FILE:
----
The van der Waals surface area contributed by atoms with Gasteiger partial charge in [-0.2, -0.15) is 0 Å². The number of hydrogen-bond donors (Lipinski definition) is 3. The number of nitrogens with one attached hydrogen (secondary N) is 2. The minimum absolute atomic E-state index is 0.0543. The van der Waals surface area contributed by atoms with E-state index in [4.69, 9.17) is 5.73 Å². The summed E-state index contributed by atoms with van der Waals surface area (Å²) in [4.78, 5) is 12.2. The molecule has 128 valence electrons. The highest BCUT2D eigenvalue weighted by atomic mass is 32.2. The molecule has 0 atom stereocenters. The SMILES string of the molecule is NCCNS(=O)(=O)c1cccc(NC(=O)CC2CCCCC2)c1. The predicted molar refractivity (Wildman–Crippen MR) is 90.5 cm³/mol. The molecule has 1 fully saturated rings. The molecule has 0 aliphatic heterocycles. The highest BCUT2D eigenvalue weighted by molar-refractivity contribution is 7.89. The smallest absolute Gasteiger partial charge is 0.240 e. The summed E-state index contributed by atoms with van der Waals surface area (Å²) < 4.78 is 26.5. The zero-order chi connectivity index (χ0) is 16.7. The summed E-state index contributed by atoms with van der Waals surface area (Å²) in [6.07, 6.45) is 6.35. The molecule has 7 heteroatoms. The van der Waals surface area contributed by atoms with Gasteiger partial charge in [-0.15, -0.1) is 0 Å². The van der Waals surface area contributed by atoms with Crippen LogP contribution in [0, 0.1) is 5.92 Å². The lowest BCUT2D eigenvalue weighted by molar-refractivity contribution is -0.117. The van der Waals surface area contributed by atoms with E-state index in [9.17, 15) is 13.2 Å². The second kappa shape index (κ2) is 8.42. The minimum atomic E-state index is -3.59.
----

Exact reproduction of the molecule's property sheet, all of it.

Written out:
The van der Waals surface area contributed by atoms with Gasteiger partial charge in [-0.2, -0.15) is 0 Å². The number of hydrogen-bond donors (Lipinski definition) is 3. The number of nitrogens with one attached hydrogen (secondary N) is 2. The minimum absolute atomic E-state index is 0.0543. The van der Waals surface area contributed by atoms with E-state index in [4.69, 9.17) is 5.73 Å². The summed E-state index contributed by atoms with van der Waals surface area (Å²) in [4.78, 5) is 12.2. The molecule has 128 valence electrons. The highest BCUT2D eigenvalue weighted by atomic mass is 32.2. The molecule has 0 atom stereocenters. The SMILES string of the molecule is NCCNS(=O)(=O)c1cccc(NC(=O)CC2CCCCC2)c1. The predicted molar refractivity (Wildman–Crippen MR) is 90.5 cm³/mol. The molecule has 1 fully saturated rings. The molecule has 0 aliphatic heterocycles. The highest BCUT2D eigenvalue weighted by molar-refractivity contribution is 7.89. The smallest absolute Gasteiger partial charge is 0.240 e. The summed E-state index contributed by atoms with van der Waals surface area (Å²) < 4.78 is 26.5. The zero-order chi connectivity index (χ0) is 16.7. The summed E-state index contributed by atoms with van der Waals surface area (Å²) in [6.07, 6.45) is 6.35. The molecule has 7 heteroatoms. The van der Waals surface area contributed by atoms with Gasteiger partial charge in [-0.15, -0.1) is 0 Å². The van der Waals surface area contributed by atoms with Crippen LogP contribution in [0, 0.1) is 5.92 Å². The lowest BCUT2D eigenvalue weighted by molar-refractivity contribution is -0.117. The van der Waals surface area contributed by atoms with E-state index in [9.17, 15) is 13.2 Å². The second kappa shape index (κ2) is 8.42. The minimum atomic E-state index is -3.59.